A Happy Meal that’s come to life (Frylock, Master Shake, and Meatwad) are given various origin stories that all conflict. They are given chase by Abraham Lincoln in a Volkswagen Beetle. They begin in an ancient Egypt where a jeep is waiting for them. They are chased by FBI agents convinced that invisible perps are all around them. They build an exercise machine that turns into an egg-laying monster, kidnaps their fat neighbor, and lays waste to New Jersey. While chasing it they are distracted by a roller coaster. Gay aliens and … anyway, it goes on like this, and either you discard it as “stoner humor” or you see a connection to Luis Bunuel.
Sadly, because of its crude animation and potty-mouth, “Aqua Teen Hunger Force” is often compared unfavorably to “SouthPark” for lacking “SouthPark’s” “sharp writing.” Let me let you in on a secret: “SouthPark” isn’t “sharp,” it’s “obvious.” “SouthPark” is perfect for TV because of its utter lack of ambiguity. Seldom does an episode end without you being absolutely certain what part of its libertarian agendum has been crammed down your throat in a smug, self-flagellating manner. (Yes, that’s “libertarian,” so ever critic on the Left who thinks that obscenity means “they’re one of us,” say hello to upper-class tax cuts and slashed Medicare.) By claiming to make fun of preachy TV “what we’ve learned today” speeches, “SouthPark” has given itself a free pass to continually make preachy TV “what we’ve learned today” speeches.
But maybe that’s me and I’m more of a formalist. And, while “Aqua Teen Hunger Force’s” visuals can hardly be called more cinematic than “SouthPark,” its narrative aspirations are. The show may be obsessed with pop culture minutiae, but more than that it is obsessed with formal experimentation, with a complete jettison of a first and third act, and very little of a second. It is obsessed with fragmentation. Characters from the show appear in the movie, yet you will miss nothing from not having seen the show: everyone is defined solely by the bizarre behavior he exhibits at that particular moment.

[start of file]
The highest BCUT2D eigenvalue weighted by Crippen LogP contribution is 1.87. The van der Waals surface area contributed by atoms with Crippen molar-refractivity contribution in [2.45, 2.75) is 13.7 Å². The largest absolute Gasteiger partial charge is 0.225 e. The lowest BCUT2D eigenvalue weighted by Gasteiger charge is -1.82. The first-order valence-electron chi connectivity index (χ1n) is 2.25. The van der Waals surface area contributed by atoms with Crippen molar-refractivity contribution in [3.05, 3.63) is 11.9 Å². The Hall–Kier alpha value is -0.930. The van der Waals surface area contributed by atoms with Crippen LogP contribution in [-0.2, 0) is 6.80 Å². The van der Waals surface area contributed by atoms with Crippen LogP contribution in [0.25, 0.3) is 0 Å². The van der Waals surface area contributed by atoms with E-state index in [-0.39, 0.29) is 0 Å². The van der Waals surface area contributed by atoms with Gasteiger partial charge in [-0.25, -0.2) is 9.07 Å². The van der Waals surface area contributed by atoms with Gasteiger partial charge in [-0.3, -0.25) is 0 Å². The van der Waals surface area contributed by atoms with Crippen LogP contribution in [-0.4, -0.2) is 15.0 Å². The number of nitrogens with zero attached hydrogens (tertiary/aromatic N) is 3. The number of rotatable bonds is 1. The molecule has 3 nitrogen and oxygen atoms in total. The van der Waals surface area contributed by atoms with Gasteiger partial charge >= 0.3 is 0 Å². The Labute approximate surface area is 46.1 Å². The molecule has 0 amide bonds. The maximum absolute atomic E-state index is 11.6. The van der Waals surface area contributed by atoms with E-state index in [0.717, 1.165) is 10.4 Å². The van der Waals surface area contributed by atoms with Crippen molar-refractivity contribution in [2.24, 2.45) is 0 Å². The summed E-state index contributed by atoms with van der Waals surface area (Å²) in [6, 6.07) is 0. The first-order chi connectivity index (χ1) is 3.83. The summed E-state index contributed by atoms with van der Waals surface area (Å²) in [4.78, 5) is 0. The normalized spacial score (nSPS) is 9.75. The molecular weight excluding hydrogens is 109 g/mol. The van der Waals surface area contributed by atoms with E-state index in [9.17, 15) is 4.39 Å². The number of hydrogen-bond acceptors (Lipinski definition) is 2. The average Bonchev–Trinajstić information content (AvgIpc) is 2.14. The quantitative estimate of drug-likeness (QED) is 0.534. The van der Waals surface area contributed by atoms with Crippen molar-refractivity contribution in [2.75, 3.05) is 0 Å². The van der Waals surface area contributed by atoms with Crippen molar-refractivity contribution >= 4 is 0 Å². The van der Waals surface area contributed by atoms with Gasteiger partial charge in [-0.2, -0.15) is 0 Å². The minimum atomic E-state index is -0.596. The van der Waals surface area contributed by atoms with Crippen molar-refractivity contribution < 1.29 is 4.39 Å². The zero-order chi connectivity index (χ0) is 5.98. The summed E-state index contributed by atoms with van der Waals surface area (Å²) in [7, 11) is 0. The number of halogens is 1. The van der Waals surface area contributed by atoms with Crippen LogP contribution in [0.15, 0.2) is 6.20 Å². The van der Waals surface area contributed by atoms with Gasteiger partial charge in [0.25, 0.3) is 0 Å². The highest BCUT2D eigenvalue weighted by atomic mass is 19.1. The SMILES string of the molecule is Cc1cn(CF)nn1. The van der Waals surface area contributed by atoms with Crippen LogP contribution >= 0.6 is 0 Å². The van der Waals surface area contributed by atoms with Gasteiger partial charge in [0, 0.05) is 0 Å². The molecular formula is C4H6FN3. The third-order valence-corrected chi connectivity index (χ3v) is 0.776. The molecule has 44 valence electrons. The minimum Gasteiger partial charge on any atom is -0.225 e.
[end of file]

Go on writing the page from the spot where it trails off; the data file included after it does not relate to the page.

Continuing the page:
No, you won’t feel congratulated for watching a cartoon about politics like “SouthPark” but “Aqua Teen” spins a nearly-musical web of non-sequiturs and narrative doublebacking that “SouthPark’s” substance-addiction is far too cowardly to touch. And by substance I mean precisely what everyone complains about with “this is all style and no substance!” Well, if you love substance so damn much, then watch “SouthPark” in which characters do very little besides trot out and scream about something topical and substantive at the top of their fingernail-on-chalkboard voices.
But maybe that’s just me.
Finished May 13th, 2007
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